I is for Into the action. Brighton have chalked back a few points, with Rose Bleed, Bash and Whooligan taking the star in quick succession, but the CRD Riot Squad are staying a fair way ahead. A lot of that’s down to Vikispeedia, a regular in the Croydon star, who might sometimes take a while to get past the Rockers pack, but once through she turns on the pace that her name suggests and forces a quick call. Do Or Dyduch takes advantage of a power jam (Bash sin binned) to edge it up to 24-9. Bash back on next jam, up against Gin, and Rockers pivot Shambolic is having an on-off relationship with the floor, as tough blockers like Inara Terror and Mosquito set to work. Sham gets some measure of revenge in the next jam, starring up and taking the inside line to pull it back to a six point game. Another jammer penalty against Bash and a PJ start for Viki sees CRD double the gap, before a single pass for Whooligan pulls a little back. Team timeout Brighton.


J is for Jam 12. More aggressive here from the Rockers as the game resumes. Rose v Gin, the former taking lead, the latter being recycled well and inadvertently pegged back by her own pack. Brighton could close things here, but there’s a penalty called on the Sussex starhead, and it goes the full two minutes with CRD extending their lead. Rockers take LJ again in the next jam, with Bash sending Nikki Blocker Glory flying as Sham swoops through, before picking up the almost inevitable track cut. Full two-minute jams in this heat must be quite the marathon out there, and we’re getting plenty of them. Whilst the jammers are picking up a fair few penalties, the sin bin’s blocker seats seem to be even more in demand. This is a tough, physical game – you feel that whichever side can keep a better lid on their blocking offences will probably take the win. Polly Filla held back well as Brighton claw back to near parity, but a fantastic apex jump (and accompanying punch of the air) from Dyduch in Jam 17 sees Riot Squad edging away once more. She, Gin, Polly and Viki keep banking points as the first half comes to a close. Croydon sit on the smiley side of a 66-91 scoreline.

K is for Kelvin. Which is basically Celsius (or centigrade if you’re old like us) but 273.15 degrees higher. We’d estimate the temperature in the hall today at around 320 degrees Kelvin, ie it’s sweltering. Thank goodness then that the fridge on the bar is keeping the drinks they sell at a temperature roughly akin to swigging directly from a freshly boiled kettle. Gadnammit.

L is for Losing at home.
Something the Rockers have only ever done once in front of an audience. That was last time out against Middlesbrough’s mighty Milk Rollers. Losing at half time, on the other hand, has become something of a habit recently. We wouldn’t normally be concerned, therefore – they’ve pulled it back from far bigger intermission deficits than this one – but then again, those haven’t been quite the (good natured) ‘grudge’ match that this one is. In summary: Eep!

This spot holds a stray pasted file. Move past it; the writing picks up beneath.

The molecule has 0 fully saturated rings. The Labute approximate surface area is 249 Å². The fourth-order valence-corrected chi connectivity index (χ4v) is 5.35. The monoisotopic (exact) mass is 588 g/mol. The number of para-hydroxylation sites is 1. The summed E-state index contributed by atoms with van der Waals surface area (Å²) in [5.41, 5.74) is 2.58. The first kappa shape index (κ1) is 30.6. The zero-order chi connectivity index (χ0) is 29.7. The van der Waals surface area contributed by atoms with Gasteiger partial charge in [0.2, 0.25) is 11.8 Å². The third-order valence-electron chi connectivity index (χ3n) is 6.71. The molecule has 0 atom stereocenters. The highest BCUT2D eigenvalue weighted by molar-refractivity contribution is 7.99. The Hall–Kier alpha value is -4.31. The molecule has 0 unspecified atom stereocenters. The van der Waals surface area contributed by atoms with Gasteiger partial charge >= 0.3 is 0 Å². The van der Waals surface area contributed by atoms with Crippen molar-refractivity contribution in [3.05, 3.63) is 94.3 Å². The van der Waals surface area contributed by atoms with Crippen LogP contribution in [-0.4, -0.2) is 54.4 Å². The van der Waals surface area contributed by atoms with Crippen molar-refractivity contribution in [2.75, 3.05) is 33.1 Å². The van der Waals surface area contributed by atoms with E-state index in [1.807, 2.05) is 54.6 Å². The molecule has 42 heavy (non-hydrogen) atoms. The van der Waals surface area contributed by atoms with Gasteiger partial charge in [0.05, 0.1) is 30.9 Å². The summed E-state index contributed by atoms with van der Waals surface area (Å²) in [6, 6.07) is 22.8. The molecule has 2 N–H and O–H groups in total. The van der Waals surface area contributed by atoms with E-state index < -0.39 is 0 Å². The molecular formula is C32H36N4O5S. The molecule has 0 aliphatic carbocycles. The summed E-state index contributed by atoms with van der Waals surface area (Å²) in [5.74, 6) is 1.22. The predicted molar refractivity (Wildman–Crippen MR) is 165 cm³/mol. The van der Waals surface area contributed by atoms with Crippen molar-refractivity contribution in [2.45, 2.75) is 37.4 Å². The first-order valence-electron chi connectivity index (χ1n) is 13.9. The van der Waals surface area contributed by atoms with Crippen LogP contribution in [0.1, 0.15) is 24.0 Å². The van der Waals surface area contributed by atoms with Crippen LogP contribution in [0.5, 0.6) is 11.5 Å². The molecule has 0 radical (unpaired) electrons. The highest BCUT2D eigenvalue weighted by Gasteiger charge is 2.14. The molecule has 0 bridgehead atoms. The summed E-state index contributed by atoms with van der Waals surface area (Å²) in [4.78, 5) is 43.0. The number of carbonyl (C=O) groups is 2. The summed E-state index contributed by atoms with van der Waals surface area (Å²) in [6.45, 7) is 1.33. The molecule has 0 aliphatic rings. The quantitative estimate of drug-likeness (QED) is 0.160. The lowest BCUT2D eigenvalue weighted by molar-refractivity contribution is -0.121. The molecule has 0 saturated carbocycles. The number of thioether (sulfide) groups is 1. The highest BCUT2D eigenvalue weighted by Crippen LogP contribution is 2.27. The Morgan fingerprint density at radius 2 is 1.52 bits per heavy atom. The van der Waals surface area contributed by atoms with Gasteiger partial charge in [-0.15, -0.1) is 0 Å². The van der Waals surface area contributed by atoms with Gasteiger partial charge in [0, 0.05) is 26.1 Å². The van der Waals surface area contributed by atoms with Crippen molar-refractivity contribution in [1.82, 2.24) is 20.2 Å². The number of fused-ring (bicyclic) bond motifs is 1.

M is for Mistress Von Über Vixen. The veteran (in terms of skating service not age, obv) Rockers star is back from a year’s injury lay-off and is turning out for the All-Stars for the last time today. The milestone of her retirement duly formed the focus of the Brighton team’s skate out, with the whole squad donning cardboard Mistress face masks – apart from Mistress herself, that would be a bit too meta. The players were also announced with their numbers, but her name: “number five, Mistress Von Über Vixen… number six, Mistress Von Über Vixen…” and so forth. Somehow the others managed to keep this whole fiendish plan secret from the legendary lady herself. There may have been some tears.

N is for Neutral views.
There aren’t many of those to be had at a derby derby such as this. Announcer Rolling Thunder is being as faux neutral as announcers can be, but we know he’s Croydon so we ain’t falling for that one, and we can’t find his co-caller Mother Mercy. It takes a cluster of Bourne Bombshells, a smattering of derby first timers, and the odd passing lifeguard, to offer up unbiased half time opinions in the Dolphin lobby. “Riot Squad seem to want it more.” Brighton are just toying with them.” “I think they’ll start using Bash in the pack more second half.” “They need pacier jammers, CRD’s are catching up too fast when Brighton gets lead.” “Do you think anyone’s going to buy those Bacardi Breezers?” “I reckon the Rockers will win by 50.” “Croydon will sneak this, possibly on the final jam.” “Don’t know what you’re talking about mate, I’m a lifeguard.”


O is for Off we go. Very few points poached in the second period’s opening jams. Sham battling through on the inside line, but Dyduch on her tail. Bash running into a tough Croydon wall. Smashasaurus Bex, Turbo Chick, Inara and Total Bevlam amongst the standouts in the Riot Squad packs, resplendent in CRD’s purple-grey gradient team tops – if there’s a snazzier uniform in UK derby, we’ve yet to see it. Agent Cooper starting to feature in the Croydon star in the second half. Vikispeedia besting Bash now, before being taken out by Sham. Resilient blocking from the likes of Emma The Condemner, Chaka Carnage, Cake Or Death and Anti-Gravetty in the Brighton black, but something needs to change. CRD aren’t letting that differential slip.

P is for Pace. As someone mentioned in the interval, Croydon’s starheads seem to have that extra bit of pace to close Brighton’s down. With Cooper added to the rotation, they’re if anything even pacier this period. The Rockers will use Bash more sparingly in the star for the middle portion of this half, with debutant Swann taking over a few of her jamming stints. Bash’s physicality in the pack is a key weapon in slowing the Riot Squad jammers down. Brighton are missing a few jammers here, and pace-wise Kapow! and Chariot Sophia are the most notable absentees. Rose is as sprightly as a sackful of squirrels though, finding inside lines amidst speed skating passes. Starting to feature a lot in the star now. Rose, Whooligan, Rose, Swann, Rose it goes. Battling two-wall of Emma and Bash keeping Cooper pegged back as the rest of the Rockers pack sit it out in penalty box. Sussex side clawing things back, jam by jam. 101-110 now. Touching distance. Croydon, visibly rattled, call a team timeout.